It's very fitting that “Love, Cecil,” a spiffy new documentary about jack-of-all-trades aesthete Cecil Beaton, refers to its subject by his first name. It initially adopts a formal distance in pulling back the curtain on the man responsible for giving the 1964 screen adaptation of “My Fair Lady” its resplendent texture, but it becomes a more intimate, disarmingly affectionate portrait long before the final fadeout. One may argue the celebrated English photographer, set designer and costume designer would have been better served with a less conventional approach to his life story, but this handsome production nevertheless does a competent job of capturing his voice.
That's a literal observation. Director Lisa Immordino Vreeland shapes the film around Beaton's diaries and other writings, which have been brought to life by Rupert Everett's vivid voiceover narration. The filmmaker moves things along at a steady clip, sticking to a basic linear structure with precious few detours. If this sounds dry and uninspired, rest assured that's not at all the way it plays. The director doesn't set out to reinvent the wheel, but what her film lacks in inventiveness and creativity, it compensates in a willingness to explore the Renaissance man at its core with clarity and compassion. Of course, it helps that his was a well-documented life.
Beaton, the eldest son of an upper middle class family who yearned to rub shoulders with the aristocracy, here comes across as the bastard child of Quentin Crisp and Edith Head, fusing the former's world-weary resilience with the latter's formidable output and disciplined work ethic. Footage from a TV interview has the host ask Beaton what he considered to be his main profession. “I wish I knew,” he replies, belying the directness of purpose with which the Hampstead native wandered what he described as the “labyrinth of choice.”
The film initially appears to be more interested with the evolution of Beaton's work than the personal demons that helped fuel it. There are multiple montages of self-portraits that show the budding photographer embracing androgyny, but only a quick mention of the time his father caught him putting on Mum's makeup. His friendship with the group of moneyed bohemians who became known as the Bright Young Things (think of the Brat Pack, then add more talent and turn back the clock to the 1920s) takes up considerable screen time, but Immordino Vreeland doesn't dwell long on the surprising revelation that Beaton was a poor student who flunked his exams at Cambridge.
But that disparity becomes less lopsided as “Love, Cecil” glides through the decades. Just when you think the movie's going to be all work and no play, the film begins to take baby steps toward dealing with his personal life. Immordino Vreeland interviews biographers, as well as former colleagues and contemporary artists who have been influenced by Beaton, and the portrait that emerges is of a gifted creator who was successful at his career(s) but deeply unlucky in love. When describing socialite Stephen Tennant, Beaton writes in his diary, “it was love at first sight.” But his fixation on this “remote, tomantic, mysterious” lad would be one-sided. “I'm really a terrible, terrible homosexualist,” he says in an interview.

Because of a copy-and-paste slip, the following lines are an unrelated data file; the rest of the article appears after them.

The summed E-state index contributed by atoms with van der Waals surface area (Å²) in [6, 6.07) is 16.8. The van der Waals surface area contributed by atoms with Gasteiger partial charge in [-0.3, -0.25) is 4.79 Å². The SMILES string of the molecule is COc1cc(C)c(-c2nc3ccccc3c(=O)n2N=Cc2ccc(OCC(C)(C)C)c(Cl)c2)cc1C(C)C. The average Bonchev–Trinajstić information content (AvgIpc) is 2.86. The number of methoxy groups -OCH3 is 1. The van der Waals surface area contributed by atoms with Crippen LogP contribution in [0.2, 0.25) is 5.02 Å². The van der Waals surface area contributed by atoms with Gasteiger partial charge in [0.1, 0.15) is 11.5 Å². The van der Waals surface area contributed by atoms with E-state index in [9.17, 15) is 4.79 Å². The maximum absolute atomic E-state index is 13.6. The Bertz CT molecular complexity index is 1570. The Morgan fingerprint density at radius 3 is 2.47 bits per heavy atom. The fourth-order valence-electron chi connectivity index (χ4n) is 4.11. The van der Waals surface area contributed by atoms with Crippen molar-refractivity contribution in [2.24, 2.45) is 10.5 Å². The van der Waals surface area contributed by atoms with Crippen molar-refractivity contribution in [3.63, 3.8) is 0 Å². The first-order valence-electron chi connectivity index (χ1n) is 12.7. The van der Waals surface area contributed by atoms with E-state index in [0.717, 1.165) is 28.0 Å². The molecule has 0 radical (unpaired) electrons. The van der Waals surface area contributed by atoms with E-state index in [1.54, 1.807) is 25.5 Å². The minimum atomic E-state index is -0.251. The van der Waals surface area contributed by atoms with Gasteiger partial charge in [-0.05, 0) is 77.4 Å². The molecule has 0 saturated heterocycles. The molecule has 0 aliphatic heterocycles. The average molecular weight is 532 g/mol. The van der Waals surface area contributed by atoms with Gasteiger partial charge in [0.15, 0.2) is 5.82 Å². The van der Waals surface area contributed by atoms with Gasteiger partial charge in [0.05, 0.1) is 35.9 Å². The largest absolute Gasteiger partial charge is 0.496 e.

Beaton was eventually unable to resist the lure of the other side of the Atlantic, New York with its thriving theater scene and vibrant urban sprawl, and Hollywood in all its Golden Age glamour and artifice. His star portraits (Dietrich! Garland! Welles!) captured the A-listers' essence with their evocative play of light and shadow. A photograph of Gary Cooper in silhouette is particularly breathtaking.
It all came crashing down for Beaton, at least for some time, after he scribbled an anti-Semitic epithet in one of his illustrations for Vogue magazine. The documentary's depiction of the fallout, with its blacklisting and ostracizing, is especially timely in the age of Twitter rage.
But where “Love, Cecil” is truly enchanting is in when it covers his first photo shoot for the Royal Family. The usually confident shutterbug shows uncharacteristic nerves, and we feel the enormous pressure he must have been under to not screw up this particular assignment, making this absorbing film a playground for anglophiles as well as history and movie buffs.
Speaking of history, Beaton's World War II photographs show the artist capturing the horrors of the global conflict, both abroad and at home. (They also give him the opportunity to eroticize score of strapping young men.) After the war was over, the film follows his transition into set design, as well as his volatile relationship with muse-turned-alleged-lover Greta Garbo. It would be an understatement to say Beaton, with his trademark candor, made no attempt to conceal his liaison with the notorious recluse. Similarly, the movie doesn't shy away from his more bitchy side, such as when he calls Katharine Hepburn a “dried-up boot.”
It all unfolds like a page-turner you can't put down, and that's before the movie even gets to Beaton's brilliant work in “My Fair Lady,” and his oil-and-water collaboration with the film's director, George Cukor. As you can probably tell, Immordino Vreeland, granddaughter-in-law of fashion columnist and edtor Diana Vreeland, packs a lot in 99 minutes. She's turned material that, on paper, looks like stodgy tea-and-crumpets fare for intellectuals into an agile and heartfelt portrait of a pioneer who refused to be pinned down.
“Love, Cecil” runs through Aug. 16 at the Coral Gables Art Cinema. The theater will also be showing a limited engagement of the digital restoration of “My Fair Lady” starting Saturday. Both are well worth seeking out.